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Driven: Aston Martin V12 Vantage S

“This is my favourite,” says my new friend Paul, who’s one of the sales specialists at Aston Martin Singapore, before pulling the door open. We both chuckle standing in the light drizzle, as it’s not far off from proudly announcing that you like ice cream. The Vantage has a history that spans 11 years, but its prestige and good looks has not diminished one bit. The V12 Vantage S (2014) is the slightly more ferocious replacement to the V12 Vantage, which can be mildly confusing, especially when you’re wired to assume that anything with an “S” after a model name is the sportier option after a base model.

Now, getting into any car is one thing, but with this 6-litre coupe, it’s an experience that demands to be savoured. I slide into the driver’s seat and run my hands over the smooth Alcantara steering wheel and supple leather-clad door interior – after which I then proceed to push every button in sight within the car. One of these included the ignition – slide the key in and press. The resulting roar from the One-77 derived muffler made my hair stand on end. It’s an intoxicating noise, one you’ll not tire of anytime soon.

Aston Martin V12 Vantage S

And how can you? They’re taken a very large engine and pinned it to a not-very-large chassis, turning it into every motoring enthusiasts’ dream. Performance numbers are brutal, and to call this car quick is an understatement – you wouldn’t say a meal at Joel Robuchon was “nice”, would you? Having said that, one will have at his fingertips (or at least at the gear shift paddles) 565hp and 620Nm, which can propel you from 0-100kph in 3.9s. That’s approximately 0.1 seconds slower than a current Mercedes-Benz AMG GT S.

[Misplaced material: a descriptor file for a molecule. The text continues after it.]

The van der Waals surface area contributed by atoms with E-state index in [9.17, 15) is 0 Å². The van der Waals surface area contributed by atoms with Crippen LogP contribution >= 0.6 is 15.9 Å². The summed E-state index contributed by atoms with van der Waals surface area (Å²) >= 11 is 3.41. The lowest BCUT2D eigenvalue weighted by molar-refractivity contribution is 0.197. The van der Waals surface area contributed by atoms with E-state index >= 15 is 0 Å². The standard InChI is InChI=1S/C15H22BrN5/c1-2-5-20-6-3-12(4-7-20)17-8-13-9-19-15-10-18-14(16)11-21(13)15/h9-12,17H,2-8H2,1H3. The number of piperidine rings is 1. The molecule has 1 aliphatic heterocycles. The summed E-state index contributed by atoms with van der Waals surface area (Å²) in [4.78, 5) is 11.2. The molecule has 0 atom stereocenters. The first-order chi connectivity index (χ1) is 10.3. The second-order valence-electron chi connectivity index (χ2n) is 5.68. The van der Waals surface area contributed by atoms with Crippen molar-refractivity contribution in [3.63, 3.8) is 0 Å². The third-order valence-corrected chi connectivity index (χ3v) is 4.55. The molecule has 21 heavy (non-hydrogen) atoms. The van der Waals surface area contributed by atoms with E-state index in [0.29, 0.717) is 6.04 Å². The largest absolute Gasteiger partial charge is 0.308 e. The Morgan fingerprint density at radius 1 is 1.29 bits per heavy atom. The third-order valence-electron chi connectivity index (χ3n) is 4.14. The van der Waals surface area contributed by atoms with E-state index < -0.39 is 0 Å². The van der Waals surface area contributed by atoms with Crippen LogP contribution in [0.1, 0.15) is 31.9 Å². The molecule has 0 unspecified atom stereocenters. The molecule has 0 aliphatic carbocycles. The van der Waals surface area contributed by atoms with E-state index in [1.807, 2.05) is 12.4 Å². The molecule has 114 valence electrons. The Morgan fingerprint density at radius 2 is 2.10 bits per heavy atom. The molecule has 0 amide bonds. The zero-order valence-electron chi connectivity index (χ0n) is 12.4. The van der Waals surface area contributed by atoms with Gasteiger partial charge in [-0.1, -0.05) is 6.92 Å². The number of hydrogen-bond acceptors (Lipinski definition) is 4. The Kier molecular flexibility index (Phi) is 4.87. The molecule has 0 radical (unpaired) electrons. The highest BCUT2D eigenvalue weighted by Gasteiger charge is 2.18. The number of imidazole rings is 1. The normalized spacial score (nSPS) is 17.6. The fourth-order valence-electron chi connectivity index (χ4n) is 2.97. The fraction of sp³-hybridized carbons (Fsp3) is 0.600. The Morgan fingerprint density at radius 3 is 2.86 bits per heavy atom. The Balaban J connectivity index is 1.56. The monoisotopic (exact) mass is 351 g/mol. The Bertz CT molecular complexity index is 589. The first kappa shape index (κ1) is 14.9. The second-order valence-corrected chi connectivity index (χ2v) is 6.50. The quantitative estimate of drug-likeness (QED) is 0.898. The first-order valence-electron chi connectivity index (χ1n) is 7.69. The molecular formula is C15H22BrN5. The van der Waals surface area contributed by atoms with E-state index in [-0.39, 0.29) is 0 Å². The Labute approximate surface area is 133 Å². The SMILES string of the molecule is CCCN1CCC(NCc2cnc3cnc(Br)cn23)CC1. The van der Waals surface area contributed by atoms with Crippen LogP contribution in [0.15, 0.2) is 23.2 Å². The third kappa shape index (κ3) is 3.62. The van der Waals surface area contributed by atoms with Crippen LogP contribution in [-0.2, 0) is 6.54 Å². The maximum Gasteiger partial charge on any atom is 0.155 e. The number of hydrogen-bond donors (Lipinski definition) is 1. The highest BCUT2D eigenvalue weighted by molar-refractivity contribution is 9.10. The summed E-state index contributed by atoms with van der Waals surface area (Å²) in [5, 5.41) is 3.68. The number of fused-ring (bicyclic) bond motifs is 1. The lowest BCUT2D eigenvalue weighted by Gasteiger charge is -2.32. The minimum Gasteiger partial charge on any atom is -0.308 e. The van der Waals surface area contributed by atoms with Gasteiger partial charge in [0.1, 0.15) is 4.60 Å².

The AMG GT S isn’t just a throwaway comparison. Just three years ago, Aston Martin signed an agreement to share drivetrains with the high-end performance division of Mercedes, at the same time splicing a five per cent (non-voting) stake in the company for Mercedes AMG. Which means that all future new engine developments, including the nice 5.2-litre twin-turbocharged V12 for the new DB11 will need to be compatible with AMG.

However, for the 2017 model year V12 Vantage S, they’re keeping the raw, linear performance of the N/A paired with a more race-favoured dogleg manual transmission (where the second and third gear is vertically opposed to each other, in contrast to being adjacent), perfect for the purists. And we hear it is pretty much sold out already.

Aston Martin V12 Vantage S

But back to current programming. This current seven-speed single-clutch transmission, taken along the short spurts wet Singaporean roads allowed, can be abrasive if you’re not expecting it. But my new friend Paul tells me it’s this sort of unpasturised performance that owners like – or, what we prefer to refer to as a drivers’ car. Like the mole on Cindy Crawford’s face, please do not let this detract from the sheer beauty of the exterior and the blistering performance this exceptional car is capable of.

In a world where emission numbers and alternative fuel sources are buzz words to propel the industry to moving forward, the V12 Vantage S is one that reminds that classic is occasionally, just more fun. From S$840,000 (excl COE & options).

Driven: Aston Martin V12 Vantage S

Luann Alphonso

Head of Digital Content, SG & MY

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